|Publication number||US4695837 A|
|Application number||US 06/587,313|
|Publication date||Sep 22, 1987|
|Filing date||Mar 7, 1984|
|Priority date||Sep 8, 1981|
|Publication number||06587313, 587313, US 4695837 A, US 4695837A, US-A-4695837, US4695837 A, US4695837A|
|Inventors||Charles G. Kalt|
|Original Assignee||Kalt Charles G|
|Export Citation||BiBTeX, EndNote, RefMan|
|Patent Citations (3), Referenced by (20), Classifications (7), Legal Events (4)|
|External Links: USPTO, USPTO Assignment, Espacenet|
This application is a continuation in part of an earlier filed application of the inventor herein entitled Electromechanical Reflective Display Device filed Sept. 8, 1981 under Ser. No. 299,804, now U.S. Pat. No. 4,468,663.
The present invention relates to display devices of the type incorporating a conductive flapper which is mechanically moved from one position to another in order to change the reflective characteristics of a display element.
Mechanical display devices of the type which include a flapper or flag which is moved in order to change the reflective properties of a cell are well known in the art. The method of moving the flapper may comprise magnetic means, electromagnetic means, electrostatic means, or the like. One such system is described in my earlier co-pending application referred to above.
In electrostatic systems of this kind, a fixed electrode which is made of a conductive material covered with an insulative material having one color is sequentially exposed and covered by a Mylar flapper having or giving reflective properties different from the insulative material. Movement of the Mylar flapper is achieved through the use of electrostatic forces.
One of the problems with such prior art systems is the time needed to move a flapper from one position to another. Generally, in order for a system to be desirable, the amount of power necessary to cause the desired movement must be small. If electrical drive is used, the amount of voltage is the limiting factor. In particular, it is desirable to have as low a driving voltage as possible in order to minimize the voltage in the system which may typically include very low voltage devices such as integrated circuits and the like.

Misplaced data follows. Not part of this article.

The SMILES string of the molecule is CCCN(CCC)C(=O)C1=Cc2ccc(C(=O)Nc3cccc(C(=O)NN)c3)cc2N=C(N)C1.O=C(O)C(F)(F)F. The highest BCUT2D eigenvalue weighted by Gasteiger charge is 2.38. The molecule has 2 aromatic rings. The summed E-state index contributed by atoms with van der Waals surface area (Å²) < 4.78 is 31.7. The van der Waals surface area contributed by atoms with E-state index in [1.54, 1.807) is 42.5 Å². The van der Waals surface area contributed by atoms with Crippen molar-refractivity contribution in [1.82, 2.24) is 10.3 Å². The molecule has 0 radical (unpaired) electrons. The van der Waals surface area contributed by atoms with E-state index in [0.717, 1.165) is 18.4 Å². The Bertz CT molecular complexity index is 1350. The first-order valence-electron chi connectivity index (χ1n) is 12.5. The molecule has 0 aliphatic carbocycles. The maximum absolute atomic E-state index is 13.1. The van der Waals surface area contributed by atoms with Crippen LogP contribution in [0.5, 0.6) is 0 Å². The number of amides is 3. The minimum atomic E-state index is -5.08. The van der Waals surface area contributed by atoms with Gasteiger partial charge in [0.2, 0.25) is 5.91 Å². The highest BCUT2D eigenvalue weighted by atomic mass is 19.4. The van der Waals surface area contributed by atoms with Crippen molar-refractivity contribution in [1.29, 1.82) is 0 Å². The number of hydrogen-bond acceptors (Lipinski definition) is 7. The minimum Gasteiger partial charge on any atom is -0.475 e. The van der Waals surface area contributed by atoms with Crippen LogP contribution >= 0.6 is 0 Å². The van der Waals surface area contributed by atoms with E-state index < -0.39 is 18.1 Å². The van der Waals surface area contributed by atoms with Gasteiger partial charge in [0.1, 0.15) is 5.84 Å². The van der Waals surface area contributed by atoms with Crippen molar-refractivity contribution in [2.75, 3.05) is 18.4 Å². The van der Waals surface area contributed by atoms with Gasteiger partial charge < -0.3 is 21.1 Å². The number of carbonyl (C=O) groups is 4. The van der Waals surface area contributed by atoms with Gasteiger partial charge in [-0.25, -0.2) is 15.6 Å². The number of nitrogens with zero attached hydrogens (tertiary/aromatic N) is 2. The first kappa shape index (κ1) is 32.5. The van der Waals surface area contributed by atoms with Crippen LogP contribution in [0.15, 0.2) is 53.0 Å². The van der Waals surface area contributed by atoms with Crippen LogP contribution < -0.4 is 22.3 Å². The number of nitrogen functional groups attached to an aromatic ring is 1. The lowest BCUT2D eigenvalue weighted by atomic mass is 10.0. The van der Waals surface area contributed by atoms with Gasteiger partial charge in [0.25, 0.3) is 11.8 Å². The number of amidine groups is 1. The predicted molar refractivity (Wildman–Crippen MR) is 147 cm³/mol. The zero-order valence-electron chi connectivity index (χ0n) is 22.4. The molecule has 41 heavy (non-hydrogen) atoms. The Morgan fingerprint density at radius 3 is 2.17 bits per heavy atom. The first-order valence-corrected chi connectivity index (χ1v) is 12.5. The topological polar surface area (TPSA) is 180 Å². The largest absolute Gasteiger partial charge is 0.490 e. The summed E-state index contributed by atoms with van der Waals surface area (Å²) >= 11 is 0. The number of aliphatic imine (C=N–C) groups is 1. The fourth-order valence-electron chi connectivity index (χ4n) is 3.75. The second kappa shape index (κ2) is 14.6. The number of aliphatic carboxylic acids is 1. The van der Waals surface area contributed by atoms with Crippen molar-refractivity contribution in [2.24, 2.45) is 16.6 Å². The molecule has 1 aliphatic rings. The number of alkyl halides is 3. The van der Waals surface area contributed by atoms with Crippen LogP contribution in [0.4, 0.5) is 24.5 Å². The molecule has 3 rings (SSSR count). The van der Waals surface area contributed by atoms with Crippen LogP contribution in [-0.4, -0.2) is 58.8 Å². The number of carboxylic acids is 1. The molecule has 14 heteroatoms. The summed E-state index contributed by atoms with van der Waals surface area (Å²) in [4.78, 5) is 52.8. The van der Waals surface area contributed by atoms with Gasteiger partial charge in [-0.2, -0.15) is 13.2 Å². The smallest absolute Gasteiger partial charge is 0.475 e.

Typically, the flapper in an electrostatic display device is made of double metallized Mylar, which is a brand of plastic film, having a thickness typically on the order of 0.0025 cm. with two millionths of a centimeter of aluminum coated onto both sides of the plastic film. As a consequence of the thinness of the film, the pneumatic forces that are exerted by air on the flapper as it moves away from the contact with a fixed electrode are significant. In principal, as the flapper is pulled away from the fixed electrode, a vacuum is created behind the fixed electrode into which air must flow. Because of the viscosity of the air, the vacuum remains for a limited period of time during which the pressure of air on the other side of the flapper bearing against the flapper impedes the movement of the flapper, which is desirably subjected to very low voltages and, accordingly, very low attractive electrostatic forces.
The invention, as claimed, is intended to provide a remedy. It solves the problem of providing an electrostatic display device in which pneumatic forces are largely neutralized. The same is achieved in the instant invention by providing passages which allow atmospheric pressure to be exerted upon both sides of the flapper in an electrostatic display pixel.
Several ways of carrying out the invention are described in detail below with reference to the drawings which illustrate only several specific embodiments, in which:
FIG. 1 is a schematic perspective view of a prior art electrostatic display device;
FIG. 2 is a schematic perspective view of a fixed electrode constructed in accordance with the present invention;
FIG. 3 is a side view of the apparatus of FIG. 2;
FIG. 4 is a detailed cross-sectional view of a part of the apparatus of FIG. 2;
FIG. 5 is a view similar to FIG. 4 of an alternative embodiment of the invention;
FIG. 6 is a view similar to FIG. 4 of another embodiment of the present invention;
FIG. 7 is a view similar to FIG. 4 of still another alternative embodiment of the present invention;
FIG. 8 is a view similar to FIG. 4 of yet another alternative embodiment of the present invention;
FIG. 9 is a view similar to FIG. 4 of yet still another alternative embodiment of the present invention; and